After much tabloid frenzy, the frigid and terrifyingly wholesome tweeny franchise High School Musical reaches part three. It stars Zac Efron, a young fellow of such flawless matinee-idol good looks that he could well have been manufactured in a plastics factory. Set in an immaculately clean Albuquerque high school, the film offers an America of balanced gender quotients, perfect racial mixtures, social conformity, unquestioningly supportive parents, universal teen virginity, gourmet school canteens, universities on tap, prom fixations, detached mini-mansions, plush flowerbeds, alpine vistas and insipid, meaningless pop tunes. Irony is very much on the blacklist. It's the kind of film you imagine we'll all be sat in front of by the future world high commander when we're all brain-drained zombie automatons: Totalitarian Gap Models Sing Pop is what it should be called.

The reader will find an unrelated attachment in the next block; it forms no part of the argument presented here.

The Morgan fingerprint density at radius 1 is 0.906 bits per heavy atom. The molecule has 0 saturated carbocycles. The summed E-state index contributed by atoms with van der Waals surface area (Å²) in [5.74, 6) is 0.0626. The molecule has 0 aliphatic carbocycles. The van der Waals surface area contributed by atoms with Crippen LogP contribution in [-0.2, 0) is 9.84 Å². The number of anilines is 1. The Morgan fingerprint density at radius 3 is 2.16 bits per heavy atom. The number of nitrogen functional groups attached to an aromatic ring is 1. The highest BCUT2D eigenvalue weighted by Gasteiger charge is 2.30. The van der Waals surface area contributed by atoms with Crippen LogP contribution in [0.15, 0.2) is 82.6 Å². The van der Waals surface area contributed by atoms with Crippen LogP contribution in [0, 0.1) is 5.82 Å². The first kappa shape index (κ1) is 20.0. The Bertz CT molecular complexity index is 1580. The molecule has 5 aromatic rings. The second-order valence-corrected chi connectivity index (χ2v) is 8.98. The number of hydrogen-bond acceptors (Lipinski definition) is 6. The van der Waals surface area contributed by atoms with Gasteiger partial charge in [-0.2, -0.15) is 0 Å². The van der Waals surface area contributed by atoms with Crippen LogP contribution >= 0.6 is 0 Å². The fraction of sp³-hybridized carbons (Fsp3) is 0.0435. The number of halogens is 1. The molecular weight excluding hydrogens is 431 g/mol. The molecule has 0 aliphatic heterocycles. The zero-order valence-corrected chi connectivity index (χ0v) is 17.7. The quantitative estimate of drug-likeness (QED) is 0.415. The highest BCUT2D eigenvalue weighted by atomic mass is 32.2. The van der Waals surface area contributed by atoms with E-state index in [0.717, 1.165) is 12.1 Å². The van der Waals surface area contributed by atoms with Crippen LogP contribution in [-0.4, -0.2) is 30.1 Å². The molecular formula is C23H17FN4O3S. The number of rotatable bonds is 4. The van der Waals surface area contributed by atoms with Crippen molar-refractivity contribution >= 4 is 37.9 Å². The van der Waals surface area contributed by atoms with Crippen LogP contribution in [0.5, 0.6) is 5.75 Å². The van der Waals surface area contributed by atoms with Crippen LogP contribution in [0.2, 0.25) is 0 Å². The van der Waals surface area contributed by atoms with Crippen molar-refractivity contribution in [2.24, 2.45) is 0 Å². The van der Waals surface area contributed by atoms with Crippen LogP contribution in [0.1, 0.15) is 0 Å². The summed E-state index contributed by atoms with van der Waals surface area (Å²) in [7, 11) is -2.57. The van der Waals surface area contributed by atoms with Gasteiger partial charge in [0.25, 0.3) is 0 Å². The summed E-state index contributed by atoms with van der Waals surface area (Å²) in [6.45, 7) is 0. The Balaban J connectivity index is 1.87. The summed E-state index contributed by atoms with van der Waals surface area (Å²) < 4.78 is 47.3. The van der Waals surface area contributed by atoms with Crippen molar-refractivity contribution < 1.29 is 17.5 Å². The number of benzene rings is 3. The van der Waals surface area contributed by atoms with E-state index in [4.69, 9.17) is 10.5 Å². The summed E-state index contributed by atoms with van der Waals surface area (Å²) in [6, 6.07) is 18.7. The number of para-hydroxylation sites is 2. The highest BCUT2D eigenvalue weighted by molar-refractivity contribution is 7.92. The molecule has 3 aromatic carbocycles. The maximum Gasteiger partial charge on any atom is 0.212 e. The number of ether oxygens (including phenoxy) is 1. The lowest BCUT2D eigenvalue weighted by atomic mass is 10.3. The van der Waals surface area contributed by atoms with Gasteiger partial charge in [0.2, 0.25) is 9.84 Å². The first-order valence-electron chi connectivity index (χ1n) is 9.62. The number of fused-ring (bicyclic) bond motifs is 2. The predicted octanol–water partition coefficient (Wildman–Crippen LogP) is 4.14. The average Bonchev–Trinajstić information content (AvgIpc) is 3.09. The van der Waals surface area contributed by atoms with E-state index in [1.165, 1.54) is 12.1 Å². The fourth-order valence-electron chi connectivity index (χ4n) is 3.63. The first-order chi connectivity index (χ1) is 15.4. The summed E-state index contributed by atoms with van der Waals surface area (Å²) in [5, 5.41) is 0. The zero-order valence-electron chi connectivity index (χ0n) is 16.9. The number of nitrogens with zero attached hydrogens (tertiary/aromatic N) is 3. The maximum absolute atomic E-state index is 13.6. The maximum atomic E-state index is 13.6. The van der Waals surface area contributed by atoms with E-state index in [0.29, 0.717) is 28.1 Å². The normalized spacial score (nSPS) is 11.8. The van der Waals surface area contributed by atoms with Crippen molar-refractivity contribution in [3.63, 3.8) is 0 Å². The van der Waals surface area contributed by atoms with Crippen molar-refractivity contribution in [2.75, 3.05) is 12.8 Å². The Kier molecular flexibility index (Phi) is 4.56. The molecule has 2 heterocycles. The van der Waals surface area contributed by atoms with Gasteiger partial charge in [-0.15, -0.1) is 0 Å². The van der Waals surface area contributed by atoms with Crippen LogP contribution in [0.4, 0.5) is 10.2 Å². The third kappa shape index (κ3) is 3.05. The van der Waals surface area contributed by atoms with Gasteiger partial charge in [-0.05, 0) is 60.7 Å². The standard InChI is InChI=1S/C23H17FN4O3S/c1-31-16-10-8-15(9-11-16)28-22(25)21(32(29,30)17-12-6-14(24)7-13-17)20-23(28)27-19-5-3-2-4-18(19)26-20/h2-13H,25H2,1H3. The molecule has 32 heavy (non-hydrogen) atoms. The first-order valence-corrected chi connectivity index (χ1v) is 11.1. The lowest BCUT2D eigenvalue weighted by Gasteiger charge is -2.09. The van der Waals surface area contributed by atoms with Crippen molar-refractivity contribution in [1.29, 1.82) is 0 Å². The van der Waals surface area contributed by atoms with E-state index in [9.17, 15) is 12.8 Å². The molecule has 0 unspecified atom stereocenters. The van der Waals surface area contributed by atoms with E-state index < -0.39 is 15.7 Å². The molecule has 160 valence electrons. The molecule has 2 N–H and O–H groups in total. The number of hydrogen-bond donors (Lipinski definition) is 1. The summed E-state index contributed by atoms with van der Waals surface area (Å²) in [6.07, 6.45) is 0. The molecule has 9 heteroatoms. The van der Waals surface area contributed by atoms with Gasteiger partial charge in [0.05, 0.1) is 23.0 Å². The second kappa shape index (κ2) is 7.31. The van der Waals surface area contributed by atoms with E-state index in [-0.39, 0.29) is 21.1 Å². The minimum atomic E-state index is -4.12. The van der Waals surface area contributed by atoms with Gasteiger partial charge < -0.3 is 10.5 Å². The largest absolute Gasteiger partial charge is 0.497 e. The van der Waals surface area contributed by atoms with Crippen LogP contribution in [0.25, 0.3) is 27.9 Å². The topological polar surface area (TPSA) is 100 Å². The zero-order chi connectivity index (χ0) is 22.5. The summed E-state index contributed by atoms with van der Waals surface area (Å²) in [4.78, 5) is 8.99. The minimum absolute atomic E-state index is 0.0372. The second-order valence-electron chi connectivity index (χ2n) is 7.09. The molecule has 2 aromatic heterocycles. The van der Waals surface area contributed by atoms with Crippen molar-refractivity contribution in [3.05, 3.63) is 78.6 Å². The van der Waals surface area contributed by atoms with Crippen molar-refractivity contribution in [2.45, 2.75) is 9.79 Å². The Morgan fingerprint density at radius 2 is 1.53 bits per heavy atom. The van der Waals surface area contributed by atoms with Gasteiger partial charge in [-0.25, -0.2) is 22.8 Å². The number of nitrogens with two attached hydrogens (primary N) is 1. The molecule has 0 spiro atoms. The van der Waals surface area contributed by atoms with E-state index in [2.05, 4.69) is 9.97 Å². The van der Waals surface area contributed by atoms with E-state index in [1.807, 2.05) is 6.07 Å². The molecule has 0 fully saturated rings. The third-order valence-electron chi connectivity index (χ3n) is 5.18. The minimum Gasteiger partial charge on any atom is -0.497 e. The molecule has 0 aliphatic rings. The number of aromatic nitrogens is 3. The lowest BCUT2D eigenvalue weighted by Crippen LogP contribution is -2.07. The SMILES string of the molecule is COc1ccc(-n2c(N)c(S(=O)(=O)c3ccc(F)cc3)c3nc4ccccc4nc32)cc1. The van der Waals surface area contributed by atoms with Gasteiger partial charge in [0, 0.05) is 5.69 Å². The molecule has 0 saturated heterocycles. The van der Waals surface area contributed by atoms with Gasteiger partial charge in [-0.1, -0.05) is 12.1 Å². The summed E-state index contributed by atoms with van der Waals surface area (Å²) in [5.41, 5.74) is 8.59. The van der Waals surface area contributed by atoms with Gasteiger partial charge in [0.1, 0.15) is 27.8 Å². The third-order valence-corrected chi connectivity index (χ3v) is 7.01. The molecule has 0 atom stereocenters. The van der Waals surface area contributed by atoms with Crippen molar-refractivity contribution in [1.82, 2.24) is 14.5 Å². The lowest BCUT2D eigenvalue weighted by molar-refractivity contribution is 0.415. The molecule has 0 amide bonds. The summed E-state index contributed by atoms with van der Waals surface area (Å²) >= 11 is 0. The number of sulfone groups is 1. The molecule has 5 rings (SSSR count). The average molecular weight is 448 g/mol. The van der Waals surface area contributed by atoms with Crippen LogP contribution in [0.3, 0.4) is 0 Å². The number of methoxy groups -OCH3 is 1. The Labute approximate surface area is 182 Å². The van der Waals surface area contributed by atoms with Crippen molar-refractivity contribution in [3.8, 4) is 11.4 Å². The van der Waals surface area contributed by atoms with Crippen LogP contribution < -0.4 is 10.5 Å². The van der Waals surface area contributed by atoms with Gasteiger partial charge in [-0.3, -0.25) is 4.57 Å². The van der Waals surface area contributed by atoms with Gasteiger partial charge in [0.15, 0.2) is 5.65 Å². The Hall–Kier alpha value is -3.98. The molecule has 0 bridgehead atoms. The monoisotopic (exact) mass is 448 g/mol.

Parents might find solace in the fact that High School Musical contains no product placements, but then the film is the product -- one long, gaudy, squeaky-clean advertisement. And when we leave the cinema, we can expect to be drowned mercilessly by the merchandising tsunami that follows. It's possible that -- for perhaps the first time ever -- you'll actually wish the film had more product placement: just something, anything, to connect it to reality. Indeed, High School Musical 3 is a film that is so disengaged with the real problems faced by young teenagers that it makes Dirty Dancing look like Les Quatre Cents Coups. The bottom line is, if you've not already booked tickets for the entire family, think twice before being caught up in the hype. At best, you'll be disappointed; at worst, you'll want to blow up a high school.